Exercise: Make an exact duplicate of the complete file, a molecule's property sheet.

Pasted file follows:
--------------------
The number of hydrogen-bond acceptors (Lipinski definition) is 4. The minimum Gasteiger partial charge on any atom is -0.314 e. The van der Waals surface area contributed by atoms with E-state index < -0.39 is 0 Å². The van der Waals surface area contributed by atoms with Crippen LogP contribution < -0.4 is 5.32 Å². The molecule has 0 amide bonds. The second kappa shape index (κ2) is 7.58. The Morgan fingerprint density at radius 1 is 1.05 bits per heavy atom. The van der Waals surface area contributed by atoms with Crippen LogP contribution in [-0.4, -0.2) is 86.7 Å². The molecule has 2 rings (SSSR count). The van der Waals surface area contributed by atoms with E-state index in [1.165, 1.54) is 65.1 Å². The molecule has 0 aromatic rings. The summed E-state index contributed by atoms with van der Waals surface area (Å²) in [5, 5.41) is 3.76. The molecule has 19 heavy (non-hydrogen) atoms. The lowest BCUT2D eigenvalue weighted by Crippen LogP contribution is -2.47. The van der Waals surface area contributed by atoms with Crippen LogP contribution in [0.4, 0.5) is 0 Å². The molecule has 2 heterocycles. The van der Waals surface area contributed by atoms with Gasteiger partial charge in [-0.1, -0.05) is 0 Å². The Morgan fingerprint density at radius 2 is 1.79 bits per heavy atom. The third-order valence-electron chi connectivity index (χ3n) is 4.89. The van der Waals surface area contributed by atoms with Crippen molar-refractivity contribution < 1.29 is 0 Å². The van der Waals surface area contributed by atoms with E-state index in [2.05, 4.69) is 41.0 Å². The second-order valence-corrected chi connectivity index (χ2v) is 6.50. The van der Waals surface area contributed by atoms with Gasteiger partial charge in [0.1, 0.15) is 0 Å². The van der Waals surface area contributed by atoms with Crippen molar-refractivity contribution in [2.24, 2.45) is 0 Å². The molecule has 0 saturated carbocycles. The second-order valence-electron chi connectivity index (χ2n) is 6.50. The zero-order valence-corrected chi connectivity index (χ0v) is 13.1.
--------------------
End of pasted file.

The number of hydrogen-bond acceptors (Lipinski definition) is 4. The minimum Gasteiger partial charge on any atom is -0.314 e. The van der Waals surface area contributed by atoms with E-state index < -0.39 is 0 Å². The van der Waals surface area contributed by atoms with Crippen LogP contribution < -0.4 is 5.32 Å². The molecule has 0 amide bonds. The second kappa shape index (κ2) is 7.58. The Morgan fingerprint density at radius 1 is 1.05 bits per heavy atom. The van der Waals surface area contributed by atoms with Crippen LogP contribution in [-0.4, -0.2) is 86.7 Å². The molecule has 2 rings (SSSR count). The van der Waals surface area contributed by atoms with E-state index in [1.165, 1.54) is 65.1 Å². The molecule has 0 aromatic rings. The summed E-state index contributed by atoms with van der Waals surface area (Å²) in [5, 5.41) is 3.76. The molecule has 19 heavy (non-hydrogen) atoms. The lowest BCUT2D eigenvalue weighted by Crippen LogP contribution is -2.47. The van der Waals surface area contributed by atoms with Crippen LogP contribution in [0.4, 0.5) is 0 Å². The molecule has 2 heterocycles. The van der Waals surface area contributed by atoms with Gasteiger partial charge in [-0.1, -0.05) is 0 Å². The Morgan fingerprint density at radius 2 is 1.79 bits per heavy atom. The third-order valence-electron chi connectivity index (χ3n) is 4.89. The van der Waals surface area contributed by atoms with Crippen molar-refractivity contribution < 1.29 is 0 Å². The van der Waals surface area contributed by atoms with E-state index in [2.05, 4.69) is 41.0 Å². The second-order valence-corrected chi connectivity index (χ2v) is 6.50. The van der Waals surface area contributed by atoms with Gasteiger partial charge in [0.1, 0.15) is 0 Å². The van der Waals surface area contributed by atoms with Crippen molar-refractivity contribution in [2.24, 2.45) is 0 Å². The molecule has 0 saturated carbocycles. The second-order valence-electron chi connectivity index (χ2n) is 6.50. The zero-order valence-corrected chi connectivity index (χ0v) is 13.1.